$ ping merlin PING localhost (22.214.171.124): 56 data bytes 64 bytes from localhost (126.96.36.199): icmp_seq=0 ttl=255 time=0 ms 64 bytes from localhost (188.8.131.52): icmp_seq=1 ttl=255 time=0 ms 64 bytes from localhost (184.108.40.206): icmp_seq=2 ttl=255 time=0 ms 64 bytes from localhost (220.127.116.11): icmp_seq=3 ttl=255 time=0 ms 64 bytes from localhost (18.104.22.168): icmp_seq=4 ttl=255 time=0 ms --- localhost ping statistics --- 5 packets transmitted, 5 packets received, 0% packet loss round-trip min/avg/max = 0/0/0 ms $ ping sinbad PING sinbad (22.214.171.124): 56 data bytes 64 bytes from localhost (126.96.36.199): icmp_seq=0 ttl=255 time=20 ms 64 bytes from localhost (188.8.131.52): icmp_seq=1 ttl=255 time=20 ms 64 bytes from localhost (184.108.40.206): icmp_seq=2 ttl=255 time=50 ms 64 bytes from localhost (220.127.116.11): icmp_seq=3 ttl=255 time=30 ms 64 bytes from localhost (18.104.22.168): icmp_seq=4 ttl=255 time=40 ms --- pepper ping statistics --- 5 packets transmitted, 5 packets received, 0% packet loss round-trip min/avg/max = 20/32/50 ms
The first test shows that the software is configured properly. The command to ping merlin resulted in a conversion within the /etc/hosts file to recognize the instruction as the localhost entry. After verifying the local connection, the remote machine is tried. The successful round-trip of the packets indicates that the remote is working properly, and that the network is functional. Of course, this works only if the remote machine has been loaded with TCP/IP software and is active.
If the localhost ping command failed, the software was probably configured incorrectly, or the hardware was not accessed properly. First, check the connectors on the network cards, because they have an annoying habit of working loose. Next, check the network configuration (IRQ, address, and type of adapter), followed by the configuration files, as shown earlier. If everything looks correct and the remote machine answers its own ping command properly, there is a problem with software compatibility.
The netstat network status command is useful for monitoring the network's performance and detecting problems. TCP/IP system administrators frequently use the options -i, -m, and -s. See Day 13, "Managing and Troubleshooting TCP/IP," for more troubleshooting information.
A common problem is the lack of enough STREAMS buffers, which causes a process to hang or a connection to terminate for no apparent reason. The size of the STREAMS buffer and its current status can be checked with the command netstat -m:
$ netstat -m streams allocation: config alloc free total max fail streams 292 78 214 145 79 0 queues 1424 360 1064 327 364 0 mblks 5077 197 4880 3189 206 0 dblks 4062 197 3865 3167 205 0 class 0, 4 bytes 652 51 601 357 53 0 class 1, 16 bytes 652 1 651 284 3 0 class 2, 64 bytes 768 8 760 2158 15 0 class 3, 128 bytes 872 104 768 237 106 0 class 4, 256 bytes 548 21 527 90 22 0 class 5, 512 bytes 324 12 312 13 13 0 class 6, 1024 bytes 107 0 107 1 1 0 class 7, 2048 bytes 98 0 98 1 1 0 class 8, 4096 bytes 41 0 41 26 1 0 total configured streams memory: 1183.09KB streams memory in use: 44.66KB maximum streams memory used: 58.28KB_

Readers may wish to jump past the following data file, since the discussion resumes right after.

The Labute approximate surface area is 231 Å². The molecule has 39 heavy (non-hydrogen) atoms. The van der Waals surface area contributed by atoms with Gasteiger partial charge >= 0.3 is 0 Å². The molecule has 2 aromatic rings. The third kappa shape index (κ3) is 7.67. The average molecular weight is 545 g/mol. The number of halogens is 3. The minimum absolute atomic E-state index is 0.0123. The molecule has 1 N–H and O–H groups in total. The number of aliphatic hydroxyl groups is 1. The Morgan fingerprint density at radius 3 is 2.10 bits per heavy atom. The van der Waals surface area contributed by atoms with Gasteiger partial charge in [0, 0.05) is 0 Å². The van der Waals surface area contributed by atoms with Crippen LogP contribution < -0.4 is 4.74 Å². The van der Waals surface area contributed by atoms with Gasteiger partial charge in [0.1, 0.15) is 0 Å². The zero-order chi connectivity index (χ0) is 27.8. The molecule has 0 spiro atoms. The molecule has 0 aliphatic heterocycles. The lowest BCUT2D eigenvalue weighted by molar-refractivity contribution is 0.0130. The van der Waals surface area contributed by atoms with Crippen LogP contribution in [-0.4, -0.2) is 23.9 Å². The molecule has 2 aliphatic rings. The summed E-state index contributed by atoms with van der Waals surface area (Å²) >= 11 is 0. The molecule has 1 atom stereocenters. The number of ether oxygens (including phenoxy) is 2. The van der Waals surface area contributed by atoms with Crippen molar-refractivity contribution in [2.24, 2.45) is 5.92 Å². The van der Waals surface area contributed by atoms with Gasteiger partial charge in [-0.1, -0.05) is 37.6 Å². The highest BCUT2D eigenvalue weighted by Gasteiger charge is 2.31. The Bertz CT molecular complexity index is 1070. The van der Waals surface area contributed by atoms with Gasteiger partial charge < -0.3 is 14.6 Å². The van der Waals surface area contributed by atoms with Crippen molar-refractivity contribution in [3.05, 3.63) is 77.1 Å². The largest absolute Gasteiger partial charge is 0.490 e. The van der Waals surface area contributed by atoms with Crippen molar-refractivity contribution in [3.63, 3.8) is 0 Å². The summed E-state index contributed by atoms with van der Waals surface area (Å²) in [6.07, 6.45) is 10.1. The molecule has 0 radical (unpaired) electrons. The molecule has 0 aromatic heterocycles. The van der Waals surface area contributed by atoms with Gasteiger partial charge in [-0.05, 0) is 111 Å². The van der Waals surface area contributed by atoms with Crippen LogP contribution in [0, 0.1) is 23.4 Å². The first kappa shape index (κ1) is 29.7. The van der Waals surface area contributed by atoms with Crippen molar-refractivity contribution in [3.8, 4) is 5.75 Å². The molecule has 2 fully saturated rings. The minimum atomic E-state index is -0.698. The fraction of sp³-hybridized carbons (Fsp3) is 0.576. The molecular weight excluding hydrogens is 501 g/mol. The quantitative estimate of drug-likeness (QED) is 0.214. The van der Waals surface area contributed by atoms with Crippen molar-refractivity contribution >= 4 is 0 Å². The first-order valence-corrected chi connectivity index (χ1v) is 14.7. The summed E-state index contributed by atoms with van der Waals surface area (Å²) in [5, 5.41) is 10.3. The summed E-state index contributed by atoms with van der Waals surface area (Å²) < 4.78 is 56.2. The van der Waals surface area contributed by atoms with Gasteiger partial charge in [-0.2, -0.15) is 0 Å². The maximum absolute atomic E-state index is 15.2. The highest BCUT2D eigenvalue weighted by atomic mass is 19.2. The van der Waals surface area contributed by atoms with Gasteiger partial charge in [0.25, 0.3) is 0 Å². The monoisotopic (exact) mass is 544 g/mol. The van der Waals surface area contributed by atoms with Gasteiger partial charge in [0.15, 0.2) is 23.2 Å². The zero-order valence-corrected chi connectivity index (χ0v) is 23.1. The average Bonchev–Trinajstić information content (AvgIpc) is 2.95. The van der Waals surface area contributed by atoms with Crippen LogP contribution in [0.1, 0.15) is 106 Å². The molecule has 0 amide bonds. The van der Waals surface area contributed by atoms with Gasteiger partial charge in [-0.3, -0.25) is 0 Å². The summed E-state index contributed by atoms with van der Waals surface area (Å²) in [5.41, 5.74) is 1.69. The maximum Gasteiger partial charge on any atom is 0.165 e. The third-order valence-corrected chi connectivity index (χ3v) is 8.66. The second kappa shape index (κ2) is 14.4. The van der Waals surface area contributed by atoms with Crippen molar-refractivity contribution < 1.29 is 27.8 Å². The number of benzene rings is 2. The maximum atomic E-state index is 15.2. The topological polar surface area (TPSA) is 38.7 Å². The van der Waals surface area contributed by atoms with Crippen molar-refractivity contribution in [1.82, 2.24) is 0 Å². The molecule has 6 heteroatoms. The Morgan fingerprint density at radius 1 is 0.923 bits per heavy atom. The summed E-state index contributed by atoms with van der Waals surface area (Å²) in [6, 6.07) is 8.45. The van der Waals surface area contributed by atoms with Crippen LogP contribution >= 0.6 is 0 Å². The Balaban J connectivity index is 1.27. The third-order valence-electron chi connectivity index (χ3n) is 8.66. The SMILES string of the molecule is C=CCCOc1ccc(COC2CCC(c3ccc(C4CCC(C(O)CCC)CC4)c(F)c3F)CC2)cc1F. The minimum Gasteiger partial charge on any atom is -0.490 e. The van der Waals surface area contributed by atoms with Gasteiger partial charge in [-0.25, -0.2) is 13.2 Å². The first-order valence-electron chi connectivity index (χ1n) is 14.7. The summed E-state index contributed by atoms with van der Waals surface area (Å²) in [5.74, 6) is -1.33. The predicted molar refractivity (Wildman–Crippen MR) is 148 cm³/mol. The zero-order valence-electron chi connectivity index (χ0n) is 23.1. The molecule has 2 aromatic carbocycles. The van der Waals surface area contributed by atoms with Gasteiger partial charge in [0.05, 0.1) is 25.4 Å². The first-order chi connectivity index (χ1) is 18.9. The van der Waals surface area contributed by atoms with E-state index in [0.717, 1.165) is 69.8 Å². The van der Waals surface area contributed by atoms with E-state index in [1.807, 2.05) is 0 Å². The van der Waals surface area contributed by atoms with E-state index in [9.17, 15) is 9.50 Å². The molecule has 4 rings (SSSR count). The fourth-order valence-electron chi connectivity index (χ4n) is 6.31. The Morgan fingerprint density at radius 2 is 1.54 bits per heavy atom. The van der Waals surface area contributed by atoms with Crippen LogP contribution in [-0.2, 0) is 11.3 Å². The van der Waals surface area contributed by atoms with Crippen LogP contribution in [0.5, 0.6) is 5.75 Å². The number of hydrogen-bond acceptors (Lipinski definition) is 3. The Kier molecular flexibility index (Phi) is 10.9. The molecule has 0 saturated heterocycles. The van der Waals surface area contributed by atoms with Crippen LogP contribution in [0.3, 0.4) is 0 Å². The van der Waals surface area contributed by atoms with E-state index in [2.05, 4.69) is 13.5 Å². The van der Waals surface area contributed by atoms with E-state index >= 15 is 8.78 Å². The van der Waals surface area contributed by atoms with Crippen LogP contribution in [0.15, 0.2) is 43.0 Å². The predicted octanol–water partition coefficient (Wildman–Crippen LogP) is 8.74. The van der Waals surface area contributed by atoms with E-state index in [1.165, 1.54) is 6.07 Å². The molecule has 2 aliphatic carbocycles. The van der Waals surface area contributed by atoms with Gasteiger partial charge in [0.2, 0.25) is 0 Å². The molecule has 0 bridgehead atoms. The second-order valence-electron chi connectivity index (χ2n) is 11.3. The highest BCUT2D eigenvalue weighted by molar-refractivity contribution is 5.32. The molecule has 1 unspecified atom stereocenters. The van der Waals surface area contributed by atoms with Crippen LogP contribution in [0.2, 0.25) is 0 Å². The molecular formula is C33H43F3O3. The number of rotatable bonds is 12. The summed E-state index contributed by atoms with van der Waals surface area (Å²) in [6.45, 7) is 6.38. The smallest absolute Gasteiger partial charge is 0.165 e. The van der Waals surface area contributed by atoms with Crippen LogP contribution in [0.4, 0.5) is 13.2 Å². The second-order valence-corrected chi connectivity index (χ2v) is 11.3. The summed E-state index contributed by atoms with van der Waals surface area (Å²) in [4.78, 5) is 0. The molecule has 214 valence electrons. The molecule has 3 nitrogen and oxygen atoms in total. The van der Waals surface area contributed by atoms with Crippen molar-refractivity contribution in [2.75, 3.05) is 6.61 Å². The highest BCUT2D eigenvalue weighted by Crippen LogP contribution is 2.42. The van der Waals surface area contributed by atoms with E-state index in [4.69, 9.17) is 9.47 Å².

The number in the fail column should be 0 in each row; otherwise, there is a problem with the amount of buffer allocated. To change the number of STREAMS buffers allocated, kernel variables must be changed and the kernel relinked. As a general rule, if there are problems with the existing STREAMS buffer sizes, increase the number by 50 percent. If that doesn't solve the problem, increase by another 50 percent.
To fully test the TCP/IP system, use Telnet or FTP to log in and transfer files from machine to machine. Because these two utilities are the most common users of TCP/IP (unless NIS or NFS are active), they help show any problems with the port assignments, services provided, or name mapping.
Most UNIX systems support pseudo ttys (false terminals) to enable external machines to use Telnet and rlogin for access to the local machine. Without a pseudo tty, the remote machine cannot establish a session.
The SCO UNIX system, for example, configures 32 pseudo ttys by default, which should be plenty for small and moderate sized networks. (Remember that 32 pseudo ttys enable 32 sessions from remote users.) Adding or deleting pseudo ttys can be done through a configuration utility or, in the case of SCO UNIX, with the mkdev ptty command. There is no useful advantage gained by drastically reducing the number of pseudo ttys on small networks. Pseudo ttys should be reconfigured after TCP/IP has been installed and is working correctly.
User equivalence lets a user rlogin to another machine with the same account information, without entering a password. This is helpful when a user must log into another machine frequently, avoiding the login process for speed and reducing the number of processes running on the remote.
To permit user equivalence, UNIX requires that the user exists on both machines and that entries in two configuration files match. The /etc/passwd file, which controls overall access to the machine, must have an entry for the user's login name on both machines. One of two configuration files also must have information about the user.
If the file .rhosts is used, user equivalence is established only for accounts specifically named in the file. The .rhosts file usually resides in the root directory and has one entry per line, specifying the remote machine name and the user ID. An .rhosts file looks like this:
# .rhosts file for brutus.com merlin tparker merlin ychow merlin bsmallwood pepper etreijs pepper tparker freya rmaclean
With this configuration, the user tparker, on remote machine merlin, could log in to the local machine as tparker only. A user can allow access to an account by another by creating a .rhosts file in his or her home directory.